Last week we reported on a newly-discovered self-portrait by Rembrandt, which is to go on view in London for the first time in November. This week another exciting artistic discovery has been made this time in a museum storeroom in Wales.

The oil painting by Jacob Jordaens, a 17th century Flemish artist and pupil of Peter Rubens, was previously unknown to art historians. Thought to have belonged to the Swansea Museum for nearly 150 years, it was considered a copy and catalogued as unknown 18th century artist. Now, it has been identified by art historian and BBC 1 Fake or Fortune? presenter Dr Bendor Grosvenor as a rare preparatory oil sketch for Jordaens’ ‘Atlanta & Meleager’ and is valued at approximately £3 million.

Dr Grosvenor happened upon the work while trawling the Art UK website and become sceptical of the attribution to an unknown artist. “I’m bit of a nerd when it comes to looking through websites and catalogues… I saw this one and had strong suspicions” he told the Sunday Times. Together with fellow art historian, Jacky Klein, Dr Grosvenor travelled to Swansea to see the painting and learned it had been held in storage for decades. Following restoration work, the painting was sent to the Courtauld Institute of Art in London for expert analysis.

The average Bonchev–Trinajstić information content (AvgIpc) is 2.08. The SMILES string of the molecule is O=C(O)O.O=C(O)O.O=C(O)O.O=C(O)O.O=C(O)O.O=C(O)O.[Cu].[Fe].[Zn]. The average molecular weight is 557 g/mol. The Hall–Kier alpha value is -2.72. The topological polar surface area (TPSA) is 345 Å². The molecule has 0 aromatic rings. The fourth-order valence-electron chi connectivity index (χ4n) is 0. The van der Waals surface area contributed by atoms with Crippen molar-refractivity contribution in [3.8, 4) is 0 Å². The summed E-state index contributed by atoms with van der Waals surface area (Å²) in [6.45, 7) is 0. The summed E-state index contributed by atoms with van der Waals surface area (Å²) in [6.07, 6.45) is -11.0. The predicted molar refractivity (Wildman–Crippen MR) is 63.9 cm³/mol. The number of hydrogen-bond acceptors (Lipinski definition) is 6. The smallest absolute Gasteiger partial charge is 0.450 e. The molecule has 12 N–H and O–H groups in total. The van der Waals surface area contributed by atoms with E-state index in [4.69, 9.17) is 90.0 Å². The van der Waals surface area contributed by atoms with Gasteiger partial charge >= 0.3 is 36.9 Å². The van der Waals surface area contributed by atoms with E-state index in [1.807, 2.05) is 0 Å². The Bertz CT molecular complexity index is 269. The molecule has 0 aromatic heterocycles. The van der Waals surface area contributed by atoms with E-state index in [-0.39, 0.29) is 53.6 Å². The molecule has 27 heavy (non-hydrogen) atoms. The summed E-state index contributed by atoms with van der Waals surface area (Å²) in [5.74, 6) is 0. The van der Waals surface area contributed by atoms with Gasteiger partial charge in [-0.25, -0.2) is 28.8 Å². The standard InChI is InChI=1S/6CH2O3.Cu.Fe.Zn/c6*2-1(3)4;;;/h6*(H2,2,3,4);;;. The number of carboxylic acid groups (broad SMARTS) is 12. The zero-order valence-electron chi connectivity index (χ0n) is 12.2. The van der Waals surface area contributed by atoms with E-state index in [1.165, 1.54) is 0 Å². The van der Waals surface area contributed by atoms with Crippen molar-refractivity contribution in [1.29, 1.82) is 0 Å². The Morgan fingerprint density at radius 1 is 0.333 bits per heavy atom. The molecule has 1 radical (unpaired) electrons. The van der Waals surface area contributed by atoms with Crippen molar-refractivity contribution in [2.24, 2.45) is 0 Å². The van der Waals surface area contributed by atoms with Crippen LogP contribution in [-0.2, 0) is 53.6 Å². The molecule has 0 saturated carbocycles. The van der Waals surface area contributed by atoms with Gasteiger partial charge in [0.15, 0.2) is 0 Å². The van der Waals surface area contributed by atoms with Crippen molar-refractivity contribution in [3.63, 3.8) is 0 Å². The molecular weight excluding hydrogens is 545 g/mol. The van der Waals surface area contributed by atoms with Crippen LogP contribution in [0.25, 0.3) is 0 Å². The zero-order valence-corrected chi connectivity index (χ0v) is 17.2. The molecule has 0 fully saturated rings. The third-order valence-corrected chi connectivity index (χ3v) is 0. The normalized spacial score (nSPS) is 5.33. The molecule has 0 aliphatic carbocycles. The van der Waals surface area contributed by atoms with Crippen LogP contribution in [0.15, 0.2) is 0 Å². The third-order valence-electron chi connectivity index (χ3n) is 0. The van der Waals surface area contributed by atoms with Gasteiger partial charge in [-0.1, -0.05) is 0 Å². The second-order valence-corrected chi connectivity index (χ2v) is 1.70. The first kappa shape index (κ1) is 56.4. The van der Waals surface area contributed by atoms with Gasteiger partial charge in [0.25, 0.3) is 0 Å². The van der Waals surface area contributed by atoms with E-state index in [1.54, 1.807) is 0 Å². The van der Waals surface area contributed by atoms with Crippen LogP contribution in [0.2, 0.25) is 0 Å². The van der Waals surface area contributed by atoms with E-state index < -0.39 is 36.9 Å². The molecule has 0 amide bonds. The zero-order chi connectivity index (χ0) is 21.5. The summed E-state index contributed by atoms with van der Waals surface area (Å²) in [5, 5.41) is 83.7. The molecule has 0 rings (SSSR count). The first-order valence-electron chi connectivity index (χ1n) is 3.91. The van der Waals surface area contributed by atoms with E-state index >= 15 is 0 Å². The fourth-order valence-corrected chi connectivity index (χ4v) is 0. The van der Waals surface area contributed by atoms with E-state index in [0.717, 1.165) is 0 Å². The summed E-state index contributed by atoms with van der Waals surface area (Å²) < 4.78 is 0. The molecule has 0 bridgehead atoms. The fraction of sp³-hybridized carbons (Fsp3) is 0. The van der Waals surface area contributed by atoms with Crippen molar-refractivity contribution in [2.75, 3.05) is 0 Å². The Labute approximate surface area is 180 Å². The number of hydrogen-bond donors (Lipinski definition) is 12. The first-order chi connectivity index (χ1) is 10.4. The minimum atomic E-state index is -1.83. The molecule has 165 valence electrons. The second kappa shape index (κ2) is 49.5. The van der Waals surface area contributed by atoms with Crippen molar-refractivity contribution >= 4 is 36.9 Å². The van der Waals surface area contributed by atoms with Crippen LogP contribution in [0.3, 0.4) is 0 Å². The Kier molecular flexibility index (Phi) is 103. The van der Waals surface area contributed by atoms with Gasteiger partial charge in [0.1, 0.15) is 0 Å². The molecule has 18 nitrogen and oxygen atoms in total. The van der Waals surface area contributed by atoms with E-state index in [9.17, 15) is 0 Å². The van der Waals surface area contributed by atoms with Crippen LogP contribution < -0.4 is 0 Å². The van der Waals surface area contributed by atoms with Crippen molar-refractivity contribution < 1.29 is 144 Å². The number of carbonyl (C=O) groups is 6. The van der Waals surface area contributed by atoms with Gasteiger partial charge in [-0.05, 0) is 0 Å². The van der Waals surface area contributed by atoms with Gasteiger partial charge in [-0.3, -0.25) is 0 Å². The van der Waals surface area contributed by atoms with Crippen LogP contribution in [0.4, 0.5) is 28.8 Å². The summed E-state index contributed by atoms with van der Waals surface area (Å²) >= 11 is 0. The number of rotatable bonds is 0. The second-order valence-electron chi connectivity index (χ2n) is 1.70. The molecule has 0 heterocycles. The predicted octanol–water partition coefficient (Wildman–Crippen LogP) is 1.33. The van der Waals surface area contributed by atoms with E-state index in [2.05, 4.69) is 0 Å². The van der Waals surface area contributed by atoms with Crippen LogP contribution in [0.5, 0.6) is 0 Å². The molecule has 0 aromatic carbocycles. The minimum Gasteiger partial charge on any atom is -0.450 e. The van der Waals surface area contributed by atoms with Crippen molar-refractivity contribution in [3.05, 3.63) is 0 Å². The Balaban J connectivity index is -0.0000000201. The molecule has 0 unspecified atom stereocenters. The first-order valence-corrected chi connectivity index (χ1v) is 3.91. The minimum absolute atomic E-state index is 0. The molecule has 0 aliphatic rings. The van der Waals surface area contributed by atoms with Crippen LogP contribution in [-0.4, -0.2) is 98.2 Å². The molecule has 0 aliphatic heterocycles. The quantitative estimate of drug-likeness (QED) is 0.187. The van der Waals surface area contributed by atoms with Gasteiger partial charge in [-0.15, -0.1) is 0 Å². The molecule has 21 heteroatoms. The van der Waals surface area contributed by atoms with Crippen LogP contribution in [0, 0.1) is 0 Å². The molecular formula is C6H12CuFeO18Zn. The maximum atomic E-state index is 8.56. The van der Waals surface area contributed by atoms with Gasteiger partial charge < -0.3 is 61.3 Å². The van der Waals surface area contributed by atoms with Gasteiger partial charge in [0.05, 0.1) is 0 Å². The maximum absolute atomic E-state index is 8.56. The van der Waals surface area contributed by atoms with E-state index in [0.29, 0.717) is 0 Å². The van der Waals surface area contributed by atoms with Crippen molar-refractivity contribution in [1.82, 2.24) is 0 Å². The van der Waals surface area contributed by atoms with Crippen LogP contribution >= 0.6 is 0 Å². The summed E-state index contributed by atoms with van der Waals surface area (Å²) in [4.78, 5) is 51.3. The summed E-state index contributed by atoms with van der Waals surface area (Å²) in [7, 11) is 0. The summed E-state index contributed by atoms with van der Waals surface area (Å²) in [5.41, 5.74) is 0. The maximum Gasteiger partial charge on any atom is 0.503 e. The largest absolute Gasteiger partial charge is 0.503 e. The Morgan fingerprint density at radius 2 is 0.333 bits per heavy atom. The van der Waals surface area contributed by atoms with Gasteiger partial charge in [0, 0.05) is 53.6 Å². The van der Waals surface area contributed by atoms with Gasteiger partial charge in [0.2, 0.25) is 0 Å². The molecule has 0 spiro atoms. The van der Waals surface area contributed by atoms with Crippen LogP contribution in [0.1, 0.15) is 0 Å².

It was at the Courtauld that a vital clue to the work’s true identity was unveiled. A series of merchant’s marks on the back of the painting, which combined the letter A and the coat of arms of Jordaens’ hometown Antwerp indicated that the work must have been created between 1619 and 1621. This led experts including Ben van Beneden, director of the Rubenshuis Museum in Antwerp, to conclude that the work must have been a preliminary canvas for ‘Atlanta & Meleager’ which hangs in the Museo del Prado in Madrid. “It’s a great find. I have absolutely no doubt whatsoever that we’re looking at a quintessential painting by Jordaens”, van Beneden said.